A UK-wide consortium that will unite expertise in technology metals has been launched by more than 40 UK organisations, pledging £1.6M to help direct policy and ensure a sustainable supply of these valuable resources.
The Technology Metals Circular Economy Centre (Met4Tech), which includes the University of Birmingham’s Centre for Strategic Elements and Critical Materials (BCSECM) will provide a joined-up approach that will allow the UK to supply and use techmetals from secondary and primary sources and ensure they are used in a sustainable way.
Techmetals are the specialist constituent metals essential for practically all low carbon and digital technologies, examples are rare earth elements, cobalt and lithium. They are often at risk of supply disruption, have low recycling rates and poorly understood flows and yet are subject to rapidly increasing demand. For the UK to achieve its 2050 climate change targets it must have secure and responsibly sourced supplies of techmetal raw materials.
Dr Paul Anderson, Co-Director of the Birmingham Centre for Strategic Elements and Critical Materials, explains: “Techmetals form an integral part of many high-tech and clean energy technologies including fuel cells, electrolysers, wind turbines and electric vehicles. For the UK to achieve its ‘Green Industrial Revolution’ it will be essential to secure and manage efficiently its supplies of these metals, and the Met4Tech is designed to provide a platform for achieving this.”
The UK currently has world-leading techmetals expertise. Through Met4Tech, this expertise will collaborate to create a new techmetals circular economy that will generate economic, social and environmental benefits for multiple stakeholders.
Potential benefits include:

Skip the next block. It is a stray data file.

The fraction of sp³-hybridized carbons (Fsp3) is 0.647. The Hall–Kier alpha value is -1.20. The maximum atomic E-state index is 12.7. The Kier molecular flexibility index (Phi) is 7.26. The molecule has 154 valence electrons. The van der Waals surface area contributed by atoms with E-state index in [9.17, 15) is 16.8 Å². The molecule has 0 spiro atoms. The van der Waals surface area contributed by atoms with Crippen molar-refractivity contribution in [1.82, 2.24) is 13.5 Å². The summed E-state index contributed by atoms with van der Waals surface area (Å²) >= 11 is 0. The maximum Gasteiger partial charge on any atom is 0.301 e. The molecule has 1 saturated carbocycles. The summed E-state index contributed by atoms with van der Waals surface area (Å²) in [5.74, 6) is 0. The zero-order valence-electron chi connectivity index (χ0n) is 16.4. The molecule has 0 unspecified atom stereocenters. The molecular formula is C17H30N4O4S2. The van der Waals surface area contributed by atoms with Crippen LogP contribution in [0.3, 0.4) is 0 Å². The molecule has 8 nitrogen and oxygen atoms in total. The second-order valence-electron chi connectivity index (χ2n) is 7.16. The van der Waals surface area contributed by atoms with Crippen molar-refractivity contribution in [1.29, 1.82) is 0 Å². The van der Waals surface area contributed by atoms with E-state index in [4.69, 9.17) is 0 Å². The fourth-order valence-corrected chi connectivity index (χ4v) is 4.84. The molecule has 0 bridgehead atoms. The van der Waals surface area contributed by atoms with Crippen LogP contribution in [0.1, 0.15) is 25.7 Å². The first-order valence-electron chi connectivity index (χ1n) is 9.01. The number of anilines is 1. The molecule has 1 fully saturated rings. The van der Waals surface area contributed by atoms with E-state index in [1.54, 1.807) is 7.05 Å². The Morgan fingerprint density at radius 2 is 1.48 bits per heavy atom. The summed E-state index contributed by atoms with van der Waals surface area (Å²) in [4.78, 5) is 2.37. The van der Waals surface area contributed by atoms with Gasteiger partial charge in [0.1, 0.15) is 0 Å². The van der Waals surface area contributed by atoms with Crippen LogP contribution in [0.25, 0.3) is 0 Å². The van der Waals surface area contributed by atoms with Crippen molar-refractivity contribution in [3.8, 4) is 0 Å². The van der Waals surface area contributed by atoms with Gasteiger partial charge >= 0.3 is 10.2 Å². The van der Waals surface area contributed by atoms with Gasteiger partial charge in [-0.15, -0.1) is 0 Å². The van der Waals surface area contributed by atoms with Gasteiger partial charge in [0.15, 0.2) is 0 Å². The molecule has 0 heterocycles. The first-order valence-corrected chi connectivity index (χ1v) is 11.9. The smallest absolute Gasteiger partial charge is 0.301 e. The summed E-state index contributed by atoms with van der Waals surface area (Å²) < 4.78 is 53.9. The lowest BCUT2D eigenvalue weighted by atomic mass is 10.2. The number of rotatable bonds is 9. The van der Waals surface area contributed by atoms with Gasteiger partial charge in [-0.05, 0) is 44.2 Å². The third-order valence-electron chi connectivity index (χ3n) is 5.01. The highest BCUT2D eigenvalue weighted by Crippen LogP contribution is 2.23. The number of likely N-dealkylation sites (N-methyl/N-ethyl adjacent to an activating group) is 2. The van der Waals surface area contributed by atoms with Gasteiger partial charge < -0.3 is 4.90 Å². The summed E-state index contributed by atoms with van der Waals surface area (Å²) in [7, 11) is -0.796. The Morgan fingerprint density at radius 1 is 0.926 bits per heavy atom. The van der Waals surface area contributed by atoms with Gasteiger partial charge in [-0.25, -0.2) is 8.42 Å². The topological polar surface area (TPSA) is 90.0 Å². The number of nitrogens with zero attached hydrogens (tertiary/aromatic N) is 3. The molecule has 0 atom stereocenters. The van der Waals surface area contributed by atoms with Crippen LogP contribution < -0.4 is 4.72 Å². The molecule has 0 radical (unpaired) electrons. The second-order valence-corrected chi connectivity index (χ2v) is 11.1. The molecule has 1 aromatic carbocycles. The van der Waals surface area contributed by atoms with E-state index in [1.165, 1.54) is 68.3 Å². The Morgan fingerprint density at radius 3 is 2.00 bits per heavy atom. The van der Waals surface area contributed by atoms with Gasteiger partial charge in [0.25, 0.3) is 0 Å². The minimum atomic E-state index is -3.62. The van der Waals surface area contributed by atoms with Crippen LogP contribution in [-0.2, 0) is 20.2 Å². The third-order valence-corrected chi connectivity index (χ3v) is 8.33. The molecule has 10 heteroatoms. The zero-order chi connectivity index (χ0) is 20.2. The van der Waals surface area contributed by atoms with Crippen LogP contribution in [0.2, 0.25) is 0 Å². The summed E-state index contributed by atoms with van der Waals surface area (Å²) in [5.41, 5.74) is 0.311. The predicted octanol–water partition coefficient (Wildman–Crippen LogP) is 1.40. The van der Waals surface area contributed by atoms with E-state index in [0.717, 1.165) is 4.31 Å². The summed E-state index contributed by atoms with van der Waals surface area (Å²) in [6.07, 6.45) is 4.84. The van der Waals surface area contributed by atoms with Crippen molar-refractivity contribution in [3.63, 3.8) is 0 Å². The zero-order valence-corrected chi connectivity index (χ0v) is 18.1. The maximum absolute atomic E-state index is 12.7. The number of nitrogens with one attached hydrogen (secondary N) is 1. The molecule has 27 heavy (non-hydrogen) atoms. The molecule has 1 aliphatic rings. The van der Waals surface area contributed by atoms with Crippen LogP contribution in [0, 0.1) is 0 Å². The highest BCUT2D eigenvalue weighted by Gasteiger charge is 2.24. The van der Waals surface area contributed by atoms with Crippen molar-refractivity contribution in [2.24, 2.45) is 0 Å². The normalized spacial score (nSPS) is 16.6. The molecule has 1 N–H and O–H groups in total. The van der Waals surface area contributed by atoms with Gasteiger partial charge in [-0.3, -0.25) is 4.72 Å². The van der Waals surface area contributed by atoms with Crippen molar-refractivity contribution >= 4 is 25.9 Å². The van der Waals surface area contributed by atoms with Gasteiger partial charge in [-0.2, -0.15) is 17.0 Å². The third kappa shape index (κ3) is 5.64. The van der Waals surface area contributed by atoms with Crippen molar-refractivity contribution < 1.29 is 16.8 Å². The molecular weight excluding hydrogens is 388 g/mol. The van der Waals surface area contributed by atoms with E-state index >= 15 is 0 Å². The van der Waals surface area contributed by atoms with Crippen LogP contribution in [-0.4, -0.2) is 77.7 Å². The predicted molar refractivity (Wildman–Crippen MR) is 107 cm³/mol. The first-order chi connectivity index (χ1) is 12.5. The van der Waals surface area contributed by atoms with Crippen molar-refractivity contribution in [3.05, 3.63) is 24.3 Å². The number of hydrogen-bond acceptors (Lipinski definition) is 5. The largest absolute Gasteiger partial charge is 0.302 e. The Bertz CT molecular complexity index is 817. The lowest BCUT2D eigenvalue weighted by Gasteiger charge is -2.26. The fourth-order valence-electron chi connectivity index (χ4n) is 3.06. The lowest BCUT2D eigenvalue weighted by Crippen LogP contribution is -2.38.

- Reducing risks in access to supply
- Creating more sustainable and responsible supplies
- Innovation in component, product, system design, manufacturing and business models
- Potential for export-led economic growth.
Members of the new consortium include the Universities of Exeter, Manchester and Leicester alongside the Faraday Institution, the British Geological Survey and over 40 partners from across the value chain. Together, these partners have pledged £1.6 million in support, to take part in interdisciplinary research interventions, crossing engineering, chemistry, geology and social sciences.
Building on a track record of over £62M recent awards for research related to critical elements and techmetals, the new centre will build on the existing work between the BCSECM and consortium partners whilst also creating a National Techmetals CE Roadmap for practical use by industry and in Government policy making.
Notes for editors:
- The University of Birmingham is ranked amongst the world’s top 100 institutions. Its work brings people from across the world to Birmingham, including researchers, teachers and more than 6,500 international students from over 150 countries.
- The Birmingham Centre for Strategic Elements and Critical Materials (BCSECM) and the Critical Elements and Materials (CrEAM) Network is leading on a UK Critical Materials Policy Commission due to be launched in 2021
- The BCSECM and the University of Exeter led on the development of the Critical Elements and Materials (CrEAM) Network to bring together specialists from across the entire UK supply chain in critical materials to develop strategies to mitigate supply risks of critical elements and materials.
- The BCSECM and the University of Leicester continue to support the Faraday Institution through the ReLIB project